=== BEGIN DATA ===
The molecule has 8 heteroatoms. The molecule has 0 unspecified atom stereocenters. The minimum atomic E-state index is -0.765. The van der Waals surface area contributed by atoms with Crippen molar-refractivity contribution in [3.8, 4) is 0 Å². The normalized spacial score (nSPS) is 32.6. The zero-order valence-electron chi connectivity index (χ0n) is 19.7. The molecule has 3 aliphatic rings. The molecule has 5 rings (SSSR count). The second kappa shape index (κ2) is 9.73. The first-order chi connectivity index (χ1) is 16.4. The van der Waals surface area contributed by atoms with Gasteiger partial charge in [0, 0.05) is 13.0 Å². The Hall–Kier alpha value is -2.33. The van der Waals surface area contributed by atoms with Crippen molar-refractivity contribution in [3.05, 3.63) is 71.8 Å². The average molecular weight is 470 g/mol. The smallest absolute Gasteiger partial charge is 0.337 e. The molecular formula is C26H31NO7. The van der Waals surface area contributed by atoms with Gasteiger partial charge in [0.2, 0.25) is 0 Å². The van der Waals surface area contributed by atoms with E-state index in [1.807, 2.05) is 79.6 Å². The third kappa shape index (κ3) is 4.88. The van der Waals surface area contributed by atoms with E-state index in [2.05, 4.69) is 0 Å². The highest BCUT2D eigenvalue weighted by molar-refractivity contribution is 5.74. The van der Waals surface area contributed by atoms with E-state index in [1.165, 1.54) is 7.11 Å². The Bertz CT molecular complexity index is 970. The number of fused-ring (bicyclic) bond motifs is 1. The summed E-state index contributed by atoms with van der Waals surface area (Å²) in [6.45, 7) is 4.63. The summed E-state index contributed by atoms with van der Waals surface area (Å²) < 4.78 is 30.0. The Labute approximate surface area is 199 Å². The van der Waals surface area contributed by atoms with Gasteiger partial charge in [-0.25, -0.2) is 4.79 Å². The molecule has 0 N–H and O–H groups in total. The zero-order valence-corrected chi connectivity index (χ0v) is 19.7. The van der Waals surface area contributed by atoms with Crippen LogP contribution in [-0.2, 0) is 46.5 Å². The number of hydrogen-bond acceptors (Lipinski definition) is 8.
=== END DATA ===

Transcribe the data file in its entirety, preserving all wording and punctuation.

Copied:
The molecule has 8 heteroatoms. The molecule has 0 unspecified atom stereocenters. The minimum atomic E-state index is -0.765. The van der Waals surface area contributed by atoms with Crippen molar-refractivity contribution in [3.8, 4) is 0 Å². The normalized spacial score (nSPS) is 32.6. The zero-order valence-electron chi connectivity index (χ0n) is 19.7. The molecule has 3 aliphatic rings. The molecule has 5 rings (SSSR count). The second kappa shape index (κ2) is 9.73. The first-order chi connectivity index (χ1) is 16.4. The van der Waals surface area contributed by atoms with Gasteiger partial charge in [0, 0.05) is 13.0 Å². The Hall–Kier alpha value is -2.33. The van der Waals surface area contributed by atoms with Crippen molar-refractivity contribution in [3.05, 3.63) is 71.8 Å². The average molecular weight is 470 g/mol. The smallest absolute Gasteiger partial charge is 0.337 e. The molecular formula is C26H31NO7. The van der Waals surface area contributed by atoms with Gasteiger partial charge in [0.2, 0.25) is 0 Å². The van der Waals surface area contributed by atoms with E-state index in [1.807, 2.05) is 79.6 Å². The third kappa shape index (κ3) is 4.88. The van der Waals surface area contributed by atoms with E-state index in [2.05, 4.69) is 0 Å². The highest BCUT2D eigenvalue weighted by molar-refractivity contribution is 5.74. The van der Waals surface area contributed by atoms with E-state index in [1.165, 1.54) is 7.11 Å². The Bertz CT molecular complexity index is 970. The number of fused-ring (bicyclic) bond motifs is 1. The summed E-state index contributed by atoms with van der Waals surface area (Å²) in [6.45, 7) is 4.63. The summed E-state index contributed by atoms with van der Waals surface area (Å²) < 4.78 is 30.0. The Labute approximate surface area is 199 Å². The van der Waals surface area contributed by atoms with Gasteiger partial charge in [-0.25, -0.2) is 4.79 Å². The molecule has 0 N–H and O–H groups in total. The zero-order valence-corrected chi connectivity index (χ0v) is 19.7. The van der Waals surface area contributed by atoms with Crippen LogP contribution in [-0.2, 0) is 46.5 Å². The number of hydrogen-bond acceptors (Lipinski definition) is 8.